We crawl local newspaper and television sites on a daily basis, and most of our protest data come from these crawls. If you're curious about how an article makes its way from the internet onto the Count Love map, we wrote a “making of” piece about our software stack.
Our initial protest data for the 2017 Women's March came from the Crowd Counting Consortium.
We count public displays of protest that are not part of “regular business.” We typically do not include awareness events, commemorative celebrations, historic reenactments, fundraising events, townhalls, or political campaign rallies.
We record the most conservative attendance number from the news articles that we link. We interpret “a dozen” as 10, “dozens” as 20, “hundreds” as 100, and so forth. If an article mentions a demonstration but does not include an attendance count, we note the demonstration but leave the count empty.
Unfortunately, the internet is transient. While nothing disappears on the internet, most things don't stay in the same place in perpetuity. When possible, we redundantly link all articles that we've found about a protest event, and that list of links is available through our search page.
Yes! We hope that this site becomes a useful resource for journalists and concerned citizens. If the web interface is not sufficient to compile the information that you need, you can download a full export of our protest events, locations, dates, and counts as a CSV file.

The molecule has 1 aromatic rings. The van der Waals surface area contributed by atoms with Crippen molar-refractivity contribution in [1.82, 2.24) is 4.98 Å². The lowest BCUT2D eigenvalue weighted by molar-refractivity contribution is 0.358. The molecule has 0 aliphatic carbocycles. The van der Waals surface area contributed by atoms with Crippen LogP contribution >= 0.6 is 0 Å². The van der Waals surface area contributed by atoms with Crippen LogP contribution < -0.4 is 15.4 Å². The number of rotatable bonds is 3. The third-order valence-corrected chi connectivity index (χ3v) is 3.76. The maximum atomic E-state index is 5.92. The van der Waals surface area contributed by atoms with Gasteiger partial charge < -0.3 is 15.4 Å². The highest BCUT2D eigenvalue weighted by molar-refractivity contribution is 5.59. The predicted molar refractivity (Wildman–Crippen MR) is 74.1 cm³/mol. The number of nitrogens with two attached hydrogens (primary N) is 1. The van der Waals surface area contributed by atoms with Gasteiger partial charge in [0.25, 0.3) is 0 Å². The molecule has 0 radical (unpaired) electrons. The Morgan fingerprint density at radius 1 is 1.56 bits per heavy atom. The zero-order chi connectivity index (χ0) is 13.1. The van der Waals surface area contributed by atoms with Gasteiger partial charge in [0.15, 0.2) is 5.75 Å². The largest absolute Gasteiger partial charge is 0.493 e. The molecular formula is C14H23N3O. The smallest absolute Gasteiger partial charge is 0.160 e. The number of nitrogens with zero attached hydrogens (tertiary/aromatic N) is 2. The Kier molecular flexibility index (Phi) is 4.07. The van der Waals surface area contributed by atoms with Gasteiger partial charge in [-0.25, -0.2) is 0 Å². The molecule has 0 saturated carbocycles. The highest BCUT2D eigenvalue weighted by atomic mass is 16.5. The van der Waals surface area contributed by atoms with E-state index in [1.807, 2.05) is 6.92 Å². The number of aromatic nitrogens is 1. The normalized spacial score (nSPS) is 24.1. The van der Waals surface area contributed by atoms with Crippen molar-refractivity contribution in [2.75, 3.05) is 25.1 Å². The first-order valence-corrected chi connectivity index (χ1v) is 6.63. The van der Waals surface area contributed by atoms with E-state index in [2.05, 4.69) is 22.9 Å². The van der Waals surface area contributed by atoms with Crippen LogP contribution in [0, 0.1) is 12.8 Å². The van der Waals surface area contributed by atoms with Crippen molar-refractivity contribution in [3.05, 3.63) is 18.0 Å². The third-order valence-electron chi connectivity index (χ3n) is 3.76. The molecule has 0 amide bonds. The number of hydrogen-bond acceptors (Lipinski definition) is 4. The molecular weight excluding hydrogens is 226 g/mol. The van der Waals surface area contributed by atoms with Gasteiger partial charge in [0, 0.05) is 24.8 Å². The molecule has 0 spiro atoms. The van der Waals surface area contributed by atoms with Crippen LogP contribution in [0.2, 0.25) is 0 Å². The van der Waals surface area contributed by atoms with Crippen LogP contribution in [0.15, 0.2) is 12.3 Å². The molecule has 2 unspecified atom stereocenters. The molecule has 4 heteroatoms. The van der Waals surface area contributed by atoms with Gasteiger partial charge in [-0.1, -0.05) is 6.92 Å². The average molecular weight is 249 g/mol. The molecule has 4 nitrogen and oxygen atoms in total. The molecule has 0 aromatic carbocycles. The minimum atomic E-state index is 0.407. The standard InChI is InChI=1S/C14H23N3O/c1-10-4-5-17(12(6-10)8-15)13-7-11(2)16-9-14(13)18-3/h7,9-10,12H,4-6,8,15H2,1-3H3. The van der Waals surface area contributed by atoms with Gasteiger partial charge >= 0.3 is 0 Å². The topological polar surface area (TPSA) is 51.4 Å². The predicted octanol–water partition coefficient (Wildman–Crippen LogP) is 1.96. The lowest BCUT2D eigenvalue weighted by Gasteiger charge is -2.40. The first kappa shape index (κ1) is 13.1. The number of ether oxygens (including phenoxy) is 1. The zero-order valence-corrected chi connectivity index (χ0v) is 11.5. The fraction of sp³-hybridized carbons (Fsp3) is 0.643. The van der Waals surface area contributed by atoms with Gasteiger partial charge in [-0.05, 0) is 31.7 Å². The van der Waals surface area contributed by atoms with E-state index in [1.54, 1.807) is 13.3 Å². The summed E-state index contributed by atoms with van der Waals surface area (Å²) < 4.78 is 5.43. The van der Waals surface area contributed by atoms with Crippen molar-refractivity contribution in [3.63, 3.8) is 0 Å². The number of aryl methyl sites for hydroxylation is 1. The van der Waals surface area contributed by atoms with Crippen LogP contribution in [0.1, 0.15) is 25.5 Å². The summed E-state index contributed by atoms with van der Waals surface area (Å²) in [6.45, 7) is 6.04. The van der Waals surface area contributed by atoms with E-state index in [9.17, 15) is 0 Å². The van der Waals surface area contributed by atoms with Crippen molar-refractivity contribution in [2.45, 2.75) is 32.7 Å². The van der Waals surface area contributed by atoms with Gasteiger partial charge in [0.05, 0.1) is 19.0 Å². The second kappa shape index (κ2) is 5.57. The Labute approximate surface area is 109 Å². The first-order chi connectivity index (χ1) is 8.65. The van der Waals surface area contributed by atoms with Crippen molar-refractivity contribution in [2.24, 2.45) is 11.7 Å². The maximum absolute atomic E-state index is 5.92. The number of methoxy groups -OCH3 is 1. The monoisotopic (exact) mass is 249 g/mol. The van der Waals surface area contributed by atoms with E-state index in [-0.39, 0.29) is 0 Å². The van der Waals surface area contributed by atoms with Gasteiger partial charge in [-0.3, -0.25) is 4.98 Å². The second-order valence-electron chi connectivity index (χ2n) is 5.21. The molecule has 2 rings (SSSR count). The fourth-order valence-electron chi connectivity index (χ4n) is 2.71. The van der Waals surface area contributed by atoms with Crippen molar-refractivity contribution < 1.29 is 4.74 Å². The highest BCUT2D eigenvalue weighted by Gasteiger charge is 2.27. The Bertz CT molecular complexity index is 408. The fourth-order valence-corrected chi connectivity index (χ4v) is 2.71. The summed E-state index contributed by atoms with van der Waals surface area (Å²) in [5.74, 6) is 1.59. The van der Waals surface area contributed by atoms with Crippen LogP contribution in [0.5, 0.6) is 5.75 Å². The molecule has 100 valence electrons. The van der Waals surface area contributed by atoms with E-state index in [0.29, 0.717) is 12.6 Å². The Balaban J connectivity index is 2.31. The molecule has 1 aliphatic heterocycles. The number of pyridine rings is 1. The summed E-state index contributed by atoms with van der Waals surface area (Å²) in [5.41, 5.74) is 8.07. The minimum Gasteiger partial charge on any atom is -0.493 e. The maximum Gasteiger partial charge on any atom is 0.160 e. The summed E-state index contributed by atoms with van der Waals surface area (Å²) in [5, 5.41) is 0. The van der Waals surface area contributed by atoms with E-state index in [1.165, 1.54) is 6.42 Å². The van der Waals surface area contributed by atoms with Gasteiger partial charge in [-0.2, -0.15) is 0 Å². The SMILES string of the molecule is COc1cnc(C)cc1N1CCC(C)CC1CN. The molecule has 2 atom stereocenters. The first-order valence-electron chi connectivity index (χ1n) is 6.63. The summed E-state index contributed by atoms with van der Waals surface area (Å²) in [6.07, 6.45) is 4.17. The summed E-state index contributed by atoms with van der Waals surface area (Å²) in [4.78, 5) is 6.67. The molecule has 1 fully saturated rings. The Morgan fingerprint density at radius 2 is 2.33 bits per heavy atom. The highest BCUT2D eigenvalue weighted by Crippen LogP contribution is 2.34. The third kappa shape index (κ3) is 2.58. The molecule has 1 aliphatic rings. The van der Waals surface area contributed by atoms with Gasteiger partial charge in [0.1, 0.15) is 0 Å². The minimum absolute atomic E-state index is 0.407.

Here are a few organizations that use our data to help construct their own protest datasets:
We also offer an archival version of our data as a GitHub repository: https://github.com/count-love/protest-data.
Our data is available under the Creative Commons 4 Attribution license.
Protests and demonstrations represent one way to communicate to our elected leaders. Yet, it’s easy to lose track of exactly where and when protests took place and how many people participated. Additionally, searching through and visualizing individual records can be quite a daunting task. We hope that keeping a factual record of ongoing demonstrations and making this data more accessible helps citizens, journalists, and politicians make more compelling cases for a diverse, empathetic, and kind country.
We are Tommy Leung and Nathan Perkins, engineers and scientists with a keen interest in civic responsibility and public policy. We started Count Love in catharsis to 2016, and we continue active development during our free time. We met during overlapping stints at MIT while working on our Masters in Technology and Policy.
We occasionally write about our protest work in other venues:
And a few people have used data from Count Love to tell stories about protests in America: